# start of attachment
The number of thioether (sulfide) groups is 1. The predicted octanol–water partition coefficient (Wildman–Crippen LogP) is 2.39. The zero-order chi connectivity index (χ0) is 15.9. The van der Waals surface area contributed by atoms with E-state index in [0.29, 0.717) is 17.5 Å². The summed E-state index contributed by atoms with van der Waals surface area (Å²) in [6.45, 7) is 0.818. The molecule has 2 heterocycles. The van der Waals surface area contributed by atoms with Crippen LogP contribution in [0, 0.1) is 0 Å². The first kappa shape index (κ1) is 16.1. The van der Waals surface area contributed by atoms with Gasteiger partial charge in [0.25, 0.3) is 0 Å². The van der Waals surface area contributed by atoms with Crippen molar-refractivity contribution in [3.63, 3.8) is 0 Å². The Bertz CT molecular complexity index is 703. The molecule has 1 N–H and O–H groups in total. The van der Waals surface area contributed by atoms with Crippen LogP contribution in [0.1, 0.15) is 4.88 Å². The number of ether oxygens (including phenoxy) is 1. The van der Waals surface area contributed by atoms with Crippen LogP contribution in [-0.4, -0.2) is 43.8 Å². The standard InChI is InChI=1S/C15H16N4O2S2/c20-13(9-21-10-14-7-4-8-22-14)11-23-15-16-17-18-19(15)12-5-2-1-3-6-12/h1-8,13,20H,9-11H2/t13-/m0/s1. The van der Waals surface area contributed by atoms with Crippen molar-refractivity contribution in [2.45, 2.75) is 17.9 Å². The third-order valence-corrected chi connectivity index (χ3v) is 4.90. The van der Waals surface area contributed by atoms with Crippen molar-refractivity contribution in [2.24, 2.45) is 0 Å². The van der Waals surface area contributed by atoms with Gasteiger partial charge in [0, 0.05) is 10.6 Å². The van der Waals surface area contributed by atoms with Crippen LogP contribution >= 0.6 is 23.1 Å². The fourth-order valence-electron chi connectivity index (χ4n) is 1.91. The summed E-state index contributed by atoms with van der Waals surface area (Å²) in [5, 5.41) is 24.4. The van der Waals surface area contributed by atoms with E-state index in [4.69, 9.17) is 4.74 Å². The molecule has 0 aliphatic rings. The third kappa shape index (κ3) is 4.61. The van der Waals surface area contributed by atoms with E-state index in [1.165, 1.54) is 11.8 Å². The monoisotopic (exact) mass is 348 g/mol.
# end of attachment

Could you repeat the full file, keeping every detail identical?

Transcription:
The number of thioether (sulfide) groups is 1. The predicted octanol–water partition coefficient (Wildman–Crippen LogP) is 2.39. The zero-order chi connectivity index (χ0) is 15.9. The van der Waals surface area contributed by atoms with E-state index in [0.29, 0.717) is 17.5 Å². The summed E-state index contributed by atoms with van der Waals surface area (Å²) in [6.45, 7) is 0.818. The molecule has 2 heterocycles. The van der Waals surface area contributed by atoms with Crippen LogP contribution in [0, 0.1) is 0 Å². The first kappa shape index (κ1) is 16.1. The van der Waals surface area contributed by atoms with Gasteiger partial charge in [0.25, 0.3) is 0 Å². The van der Waals surface area contributed by atoms with Crippen molar-refractivity contribution in [3.63, 3.8) is 0 Å². The Bertz CT molecular complexity index is 703. The molecule has 1 N–H and O–H groups in total. The van der Waals surface area contributed by atoms with Crippen LogP contribution in [0.1, 0.15) is 4.88 Å². The number of ether oxygens (including phenoxy) is 1. The van der Waals surface area contributed by atoms with Crippen LogP contribution in [-0.4, -0.2) is 43.8 Å². The standard InChI is InChI=1S/C15H16N4O2S2/c20-13(9-21-10-14-7-4-8-22-14)11-23-15-16-17-18-19(15)12-5-2-1-3-6-12/h1-8,13,20H,9-11H2/t13-/m0/s1. The van der Waals surface area contributed by atoms with Crippen molar-refractivity contribution in [2.45, 2.75) is 17.9 Å². The third-order valence-corrected chi connectivity index (χ3v) is 4.90. The van der Waals surface area contributed by atoms with Crippen molar-refractivity contribution in [2.24, 2.45) is 0 Å². The van der Waals surface area contributed by atoms with Gasteiger partial charge in [0, 0.05) is 10.6 Å². The van der Waals surface area contributed by atoms with Crippen LogP contribution >= 0.6 is 23.1 Å². The fourth-order valence-electron chi connectivity index (χ4n) is 1.91. The summed E-state index contributed by atoms with van der Waals surface area (Å²) in [5, 5.41) is 24.4. The van der Waals surface area contributed by atoms with E-state index in [4.69, 9.17) is 4.74 Å². The molecule has 0 aliphatic rings. The third kappa shape index (κ3) is 4.61. The van der Waals surface area contributed by atoms with E-state index in [1.165, 1.54) is 11.8 Å². The monoisotopic (exact) mass is 348 g/mol.